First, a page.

Quick post today as I am still settling back into the swing of things after some downtime during the holidays.
Friday morning the Bureau of Labor Statistics delivers us the employment numbers for December. Wall Street anticipates firms added 191k employees, a healthy pace of job growth, while the unemployment rate holds steady at 4.1 percent. The consensus is also looking for wage growth of 0.3 percent for the month, or 2.5 percent year-over-year.
Some thoughts on this forecast. First, the consensus job growth forecast looks reasonable and only somewhat below my forecast:Second, the unemployment rate may indeed hold steady, but note that the expected pace of job growth remains consistent with a pace that had driven unemployment lower in recent years. In other words, don’t take too much dovish comfort from a steady unemployment rate or even a slight uptick – the decline is coming. Indeed, this is how the Fed would likely view a combination of solid job growth and flat unemployment. From the December FOMC minutes:
Labor market conditions continued to strengthen in recent months, with the unemployment rate declining further and payroll gains well above a pace consistent with maintaining a stable unemployment rate over time.
I continue to believe that central bankers can make all the noise they want about. low inflation, but, when push comes to shove, they will maintain the gradual path of rate hikes as long as growth growth remains solidly above the roughly 100k needed to hold unemployment constant.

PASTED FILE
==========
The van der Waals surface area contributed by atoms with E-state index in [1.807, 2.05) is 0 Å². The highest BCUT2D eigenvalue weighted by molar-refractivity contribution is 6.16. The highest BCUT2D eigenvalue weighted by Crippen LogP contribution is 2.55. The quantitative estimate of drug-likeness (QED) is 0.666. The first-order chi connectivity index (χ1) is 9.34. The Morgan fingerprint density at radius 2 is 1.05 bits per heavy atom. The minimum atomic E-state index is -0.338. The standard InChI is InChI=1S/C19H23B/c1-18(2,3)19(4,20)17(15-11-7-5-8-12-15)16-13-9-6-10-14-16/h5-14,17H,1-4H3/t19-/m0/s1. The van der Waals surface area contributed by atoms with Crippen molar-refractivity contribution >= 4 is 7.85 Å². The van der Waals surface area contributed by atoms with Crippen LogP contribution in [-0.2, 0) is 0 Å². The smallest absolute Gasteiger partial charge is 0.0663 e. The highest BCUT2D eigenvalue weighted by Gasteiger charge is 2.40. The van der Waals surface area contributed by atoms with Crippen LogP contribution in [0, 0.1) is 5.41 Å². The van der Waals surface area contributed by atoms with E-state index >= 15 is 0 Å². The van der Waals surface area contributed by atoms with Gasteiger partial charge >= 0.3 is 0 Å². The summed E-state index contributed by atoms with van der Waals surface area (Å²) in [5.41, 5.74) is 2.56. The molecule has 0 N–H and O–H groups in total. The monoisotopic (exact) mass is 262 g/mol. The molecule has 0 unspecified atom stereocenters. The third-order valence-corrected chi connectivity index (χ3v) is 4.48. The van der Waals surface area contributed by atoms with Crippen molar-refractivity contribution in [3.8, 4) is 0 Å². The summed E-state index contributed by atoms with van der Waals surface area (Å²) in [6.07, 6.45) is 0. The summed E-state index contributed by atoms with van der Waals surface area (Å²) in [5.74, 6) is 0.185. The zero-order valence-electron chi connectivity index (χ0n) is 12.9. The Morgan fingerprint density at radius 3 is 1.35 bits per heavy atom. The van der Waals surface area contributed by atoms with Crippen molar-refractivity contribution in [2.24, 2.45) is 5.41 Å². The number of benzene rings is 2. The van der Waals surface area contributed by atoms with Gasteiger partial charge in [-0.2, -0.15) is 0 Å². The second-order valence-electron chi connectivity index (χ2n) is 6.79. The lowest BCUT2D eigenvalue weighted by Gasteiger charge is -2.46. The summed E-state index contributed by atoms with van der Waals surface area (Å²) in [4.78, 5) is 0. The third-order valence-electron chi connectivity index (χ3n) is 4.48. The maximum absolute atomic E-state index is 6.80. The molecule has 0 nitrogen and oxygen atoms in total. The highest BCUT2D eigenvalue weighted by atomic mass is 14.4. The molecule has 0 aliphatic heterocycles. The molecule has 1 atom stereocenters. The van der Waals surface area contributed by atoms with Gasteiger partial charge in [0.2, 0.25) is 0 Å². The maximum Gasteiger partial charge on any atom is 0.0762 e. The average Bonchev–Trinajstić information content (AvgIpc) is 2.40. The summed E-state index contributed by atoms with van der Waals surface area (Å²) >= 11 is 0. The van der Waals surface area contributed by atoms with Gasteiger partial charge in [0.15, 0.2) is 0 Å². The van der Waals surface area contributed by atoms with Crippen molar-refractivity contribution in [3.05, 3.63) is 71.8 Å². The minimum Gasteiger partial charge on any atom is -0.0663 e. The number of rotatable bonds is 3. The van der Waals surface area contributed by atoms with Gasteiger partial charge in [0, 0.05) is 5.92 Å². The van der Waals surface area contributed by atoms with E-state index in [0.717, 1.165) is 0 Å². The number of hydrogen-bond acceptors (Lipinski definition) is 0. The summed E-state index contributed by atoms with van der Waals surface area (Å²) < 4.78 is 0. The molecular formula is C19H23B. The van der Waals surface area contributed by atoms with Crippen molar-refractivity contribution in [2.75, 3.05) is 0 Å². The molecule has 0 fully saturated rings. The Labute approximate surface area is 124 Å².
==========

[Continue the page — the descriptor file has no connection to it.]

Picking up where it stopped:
Third, tepid wage growth to date has reduced concerns that the labor market was past full employment, but has not reduced those concerns sufficiently for the Fed to back off rate hikes in 2017 or there 2018 projections. My expectation then is that continued soft wage growth won’t deter the Fed from continued rate hikes, but a more rapid acceleration in wage growth would easily help put a fourth rate hike in play for 2018.
Bottom Line: My expectation is that the employment report supports either stability of the Fed’s three rate hike forecast or raises the possibility of a fourth hike. I doubt that we will see a report with more dovish implications; even if the report is soft, the Fed would likely dismiss it as an anomaly given the solid pace of other data in recent weeks.